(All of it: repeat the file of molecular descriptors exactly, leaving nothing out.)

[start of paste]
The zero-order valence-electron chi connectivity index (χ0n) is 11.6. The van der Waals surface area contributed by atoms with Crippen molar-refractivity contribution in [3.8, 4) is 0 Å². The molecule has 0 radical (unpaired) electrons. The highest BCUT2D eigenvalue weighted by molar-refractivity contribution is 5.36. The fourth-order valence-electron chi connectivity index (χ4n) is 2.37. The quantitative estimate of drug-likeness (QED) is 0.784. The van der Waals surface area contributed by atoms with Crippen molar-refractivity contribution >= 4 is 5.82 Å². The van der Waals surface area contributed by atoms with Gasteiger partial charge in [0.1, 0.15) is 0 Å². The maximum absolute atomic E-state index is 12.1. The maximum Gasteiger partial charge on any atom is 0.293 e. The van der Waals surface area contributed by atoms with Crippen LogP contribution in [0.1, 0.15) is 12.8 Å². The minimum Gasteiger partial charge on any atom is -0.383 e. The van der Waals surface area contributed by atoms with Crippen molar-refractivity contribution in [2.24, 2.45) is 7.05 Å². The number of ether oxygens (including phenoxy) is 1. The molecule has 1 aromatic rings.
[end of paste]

The zero-order valence-electron chi connectivity index (χ0n) is 11.6. The van der Waals surface area contributed by atoms with Crippen molar-refractivity contribution in [3.8, 4) is 0 Å². The molecule has 0 radical (unpaired) electrons. The highest BCUT2D eigenvalue weighted by molar-refractivity contribution is 5.36. The fourth-order valence-electron chi connectivity index (χ4n) is 2.37. The quantitative estimate of drug-likeness (QED) is 0.784. The van der Waals surface area contributed by atoms with Crippen molar-refractivity contribution >= 4 is 5.82 Å². The van der Waals surface area contributed by atoms with Gasteiger partial charge in [0.1, 0.15) is 0 Å². The maximum absolute atomic E-state index is 12.1. The maximum Gasteiger partial charge on any atom is 0.293 e. The van der Waals surface area contributed by atoms with Crippen LogP contribution in [0.1, 0.15) is 12.8 Å². The minimum Gasteiger partial charge on any atom is -0.383 e. The van der Waals surface area contributed by atoms with Crippen molar-refractivity contribution in [2.24, 2.45) is 7.05 Å². The number of ether oxygens (including phenoxy) is 1. The molecule has 1 aromatic rings.